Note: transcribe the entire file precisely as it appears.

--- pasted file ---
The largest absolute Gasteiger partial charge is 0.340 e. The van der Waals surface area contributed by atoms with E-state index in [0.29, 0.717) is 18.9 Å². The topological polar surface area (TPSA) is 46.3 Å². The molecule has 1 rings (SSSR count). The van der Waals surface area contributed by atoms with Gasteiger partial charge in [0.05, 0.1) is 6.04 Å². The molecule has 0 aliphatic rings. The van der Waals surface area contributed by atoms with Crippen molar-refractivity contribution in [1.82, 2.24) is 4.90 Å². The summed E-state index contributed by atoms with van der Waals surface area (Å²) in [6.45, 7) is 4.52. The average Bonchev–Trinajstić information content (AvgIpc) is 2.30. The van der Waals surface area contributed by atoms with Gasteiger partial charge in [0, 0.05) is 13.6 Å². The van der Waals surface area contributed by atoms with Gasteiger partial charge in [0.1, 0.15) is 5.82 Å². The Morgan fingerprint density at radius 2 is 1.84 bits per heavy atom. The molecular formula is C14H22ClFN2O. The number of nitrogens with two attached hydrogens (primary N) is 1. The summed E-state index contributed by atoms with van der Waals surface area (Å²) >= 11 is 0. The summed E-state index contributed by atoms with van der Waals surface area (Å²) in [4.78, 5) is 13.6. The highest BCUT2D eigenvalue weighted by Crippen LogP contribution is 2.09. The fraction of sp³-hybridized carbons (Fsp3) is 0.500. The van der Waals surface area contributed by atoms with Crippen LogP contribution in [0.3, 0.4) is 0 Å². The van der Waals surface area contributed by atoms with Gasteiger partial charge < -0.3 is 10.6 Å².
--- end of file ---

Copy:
The largest absolute Gasteiger partial charge is 0.340 e. The van der Waals surface area contributed by atoms with E-state index in [0.29, 0.717) is 18.9 Å². The topological polar surface area (TPSA) is 46.3 Å². The molecule has 1 rings (SSSR count). The van der Waals surface area contributed by atoms with Gasteiger partial charge in [0.05, 0.1) is 6.04 Å². The molecule has 0 aliphatic rings. The van der Waals surface area contributed by atoms with Crippen molar-refractivity contribution in [1.82, 2.24) is 4.90 Å². The summed E-state index contributed by atoms with van der Waals surface area (Å²) in [6.45, 7) is 4.52. The average Bonchev–Trinajstić information content (AvgIpc) is 2.30. The van der Waals surface area contributed by atoms with Gasteiger partial charge in [0, 0.05) is 13.6 Å². The van der Waals surface area contributed by atoms with Gasteiger partial charge in [0.1, 0.15) is 5.82 Å². The Morgan fingerprint density at radius 2 is 1.84 bits per heavy atom. The molecular formula is C14H22ClFN2O. The number of nitrogens with two attached hydrogens (primary N) is 1. The summed E-state index contributed by atoms with van der Waals surface area (Å²) >= 11 is 0. The summed E-state index contributed by atoms with van der Waals surface area (Å²) in [4.78, 5) is 13.6. The highest BCUT2D eigenvalue weighted by Crippen LogP contribution is 2.09. The fraction of sp³-hybridized carbons (Fsp3) is 0.500. The van der Waals surface area contributed by atoms with Crippen LogP contribution in [0.3, 0.4) is 0 Å². The van der Waals surface area contributed by atoms with Gasteiger partial charge < -0.3 is 10.6 Å².